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Title: A Science-Based Approach to Understanding Waste Form Durability in Open and Closed Nuclear Fuel Cycles

Abstract

There are two compelling reasons for understanding source term and near-field processes in a radioactive waste geologic repository. First, almost all of the radioactivity is initially in the waste form, mainly in the spent nuclear fuel (SNF) or nuclear waste glass. Second, over long periods, after the engineered barriers are degraded, the waste form is a primary control on the release of radioactivity. Thus, it is essential to know the physical and chemical state of the waste form after hundreds of thousands of years. The United States Department of Energy's Yucca Mountain Repository Program has initiated a long-term program to develop a basic understanding of the fundamental mechanisms of radionuclide release and a quantification of the release as repository conditions evolve over time. Specifically, the research program addresses four critical areas: (a) SNF dissolution mechanisms and rates; (b) formation and properties of U{sup 6+}-secondary phases; (c) waste form-waste package interactions in the near-field; and (d) integration of in-package chemical and physical processes. The ultimate goal is to integrate the scientific results into a larger scale model of source term and near-field processes. This integrated model will be used to provide a basis for understanding the behavior of the source termmore » over long time periods (greater than 10{sup 5} years). Such a fundamental and integrated experimental and modeling approach to source term processes can also be readily applied to development of advanced waste forms as part of a closed nuclear fuel cycle. Specifically, a fundamental understanding of candidate waste form materials stability in high temperature/high radiation environments and near-field geochemical/hydrologic processes could enable development of advanced waste forms ''tailored'' to specific geologic settings.« less

Authors:
;
Publication Date:
Research Org.:
Yucca Mountain Project, Las Vegas, Nevada
Sponsoring Org.:
USDOE
OSTI Identifier:
893887
Report Number(s):
NA
MOL.20060815.0149, DC# 48139; TRN: US0606182
DOE Contract Number:  
NA
Resource Type:
Journal Article
Country of Publication:
United States
Language:
English
Subject:
12 MANAGEMENT OF RADIOACTIVE WASTES, AND NON-RADIOACTIVE WASTES FROM NUCLEAR FACILITIES; 11 NUCLEAR FUEL CYCLE AND FUEL MATERIALS; CHEMICAL STATE; DISSOLUTION; GLASS; NUCLEAR FUELS; RADIATIONS; RADIOACTIVE WASTES; RADIOACTIVITY; RADIOISOTOPES; RESEARCH PROGRAMS; SCALE MODELS; SOURCE TERMS; WASTE FORMS; WASTES; YUCCA MOUNTAIN; SPENT FUELS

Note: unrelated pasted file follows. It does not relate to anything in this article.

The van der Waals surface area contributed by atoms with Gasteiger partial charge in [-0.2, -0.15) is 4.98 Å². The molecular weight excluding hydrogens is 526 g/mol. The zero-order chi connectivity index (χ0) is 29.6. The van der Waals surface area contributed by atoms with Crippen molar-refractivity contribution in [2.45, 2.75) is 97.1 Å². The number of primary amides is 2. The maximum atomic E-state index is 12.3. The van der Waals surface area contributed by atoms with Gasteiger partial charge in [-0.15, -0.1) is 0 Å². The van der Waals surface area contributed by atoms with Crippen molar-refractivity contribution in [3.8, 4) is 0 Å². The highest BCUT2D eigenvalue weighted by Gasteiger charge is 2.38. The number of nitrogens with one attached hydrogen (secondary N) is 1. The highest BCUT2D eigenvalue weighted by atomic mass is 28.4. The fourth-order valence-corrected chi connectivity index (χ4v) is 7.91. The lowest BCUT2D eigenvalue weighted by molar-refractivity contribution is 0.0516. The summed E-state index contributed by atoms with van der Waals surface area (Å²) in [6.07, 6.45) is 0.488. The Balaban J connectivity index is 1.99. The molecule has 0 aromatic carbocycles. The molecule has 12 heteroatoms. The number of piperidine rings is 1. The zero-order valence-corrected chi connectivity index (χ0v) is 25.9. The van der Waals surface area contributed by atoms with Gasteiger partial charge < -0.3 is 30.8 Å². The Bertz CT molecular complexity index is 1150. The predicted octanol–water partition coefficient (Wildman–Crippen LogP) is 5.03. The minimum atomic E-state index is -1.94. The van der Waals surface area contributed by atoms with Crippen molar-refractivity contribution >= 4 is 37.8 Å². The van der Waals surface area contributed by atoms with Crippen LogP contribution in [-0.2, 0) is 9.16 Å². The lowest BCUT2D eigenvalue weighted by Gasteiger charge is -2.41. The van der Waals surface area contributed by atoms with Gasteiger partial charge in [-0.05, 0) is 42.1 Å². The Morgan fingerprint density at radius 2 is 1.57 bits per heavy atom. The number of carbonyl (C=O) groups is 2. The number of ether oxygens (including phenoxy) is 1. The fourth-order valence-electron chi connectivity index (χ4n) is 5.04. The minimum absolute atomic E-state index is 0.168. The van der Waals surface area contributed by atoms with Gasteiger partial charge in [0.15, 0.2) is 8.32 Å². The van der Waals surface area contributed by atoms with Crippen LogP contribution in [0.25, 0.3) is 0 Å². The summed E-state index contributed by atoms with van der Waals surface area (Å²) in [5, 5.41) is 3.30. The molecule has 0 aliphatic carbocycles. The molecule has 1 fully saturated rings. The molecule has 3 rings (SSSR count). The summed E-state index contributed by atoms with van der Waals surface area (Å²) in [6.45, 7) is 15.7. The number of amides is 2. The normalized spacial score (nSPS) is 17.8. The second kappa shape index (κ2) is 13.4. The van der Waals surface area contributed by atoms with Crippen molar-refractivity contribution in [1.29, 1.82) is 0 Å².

Citation Formats

M.T. Peters, and R.C. Ewing. A Science-Based Approach to Understanding Waste Form Durability in Open and Closed Nuclear Fuel Cycles. United States: N. p., 2006. Web.
M.T. Peters, & R.C. Ewing. A Science-Based Approach to Understanding Waste Form Durability in Open and Closed Nuclear Fuel Cycles. United States.
M.T. Peters, and R.C. Ewing. Thu . "A Science-Based Approach to Understanding Waste Form Durability in Open and Closed Nuclear Fuel Cycles". United States. https://www.osti.gov/servlets/purl/893887.
@article{osti_893887,
title = {A Science-Based Approach to Understanding Waste Form Durability in Open and Closed Nuclear Fuel Cycles},
author = {M.T. Peters and R.C. Ewing},
abstractNote = {There are two compelling reasons for understanding source term and near-field processes in a radioactive waste geologic repository. First, almost all of the radioactivity is initially in the waste form, mainly in the spent nuclear fuel (SNF) or nuclear waste glass. Second, over long periods, after the engineered barriers are degraded, the waste form is a primary control on the release of radioactivity. Thus, it is essential to know the physical and chemical state of the waste form after hundreds of thousands of years. The United States Department of Energy's Yucca Mountain Repository Program has initiated a long-term program to develop a basic understanding of the fundamental mechanisms of radionuclide release and a quantification of the release as repository conditions evolve over time. Specifically, the research program addresses four critical areas: (a) SNF dissolution mechanisms and rates; (b) formation and properties of U{sup 6+}-secondary phases; (c) waste form-waste package interactions in the near-field; and (d) integration of in-package chemical and physical processes. The ultimate goal is to integrate the scientific results into a larger scale model of source term and near-field processes. This integrated model will be used to provide a basis for understanding the behavior of the source term over long time periods (greater than 10{sup 5} years). Such a fundamental and integrated experimental and modeling approach to source term processes can also be readily applied to development of advanced waste forms as part of a closed nuclear fuel cycle. Specifically, a fundamental understanding of candidate waste form materials stability in high temperature/high radiation environments and near-field geochemical/hydrologic processes could enable development of advanced waste forms ''tailored'' to specific geologic settings.},
doi = {},
journal = {},
number = ,
volume = ,
place = {United States},
year = {2006},
month = {6}
}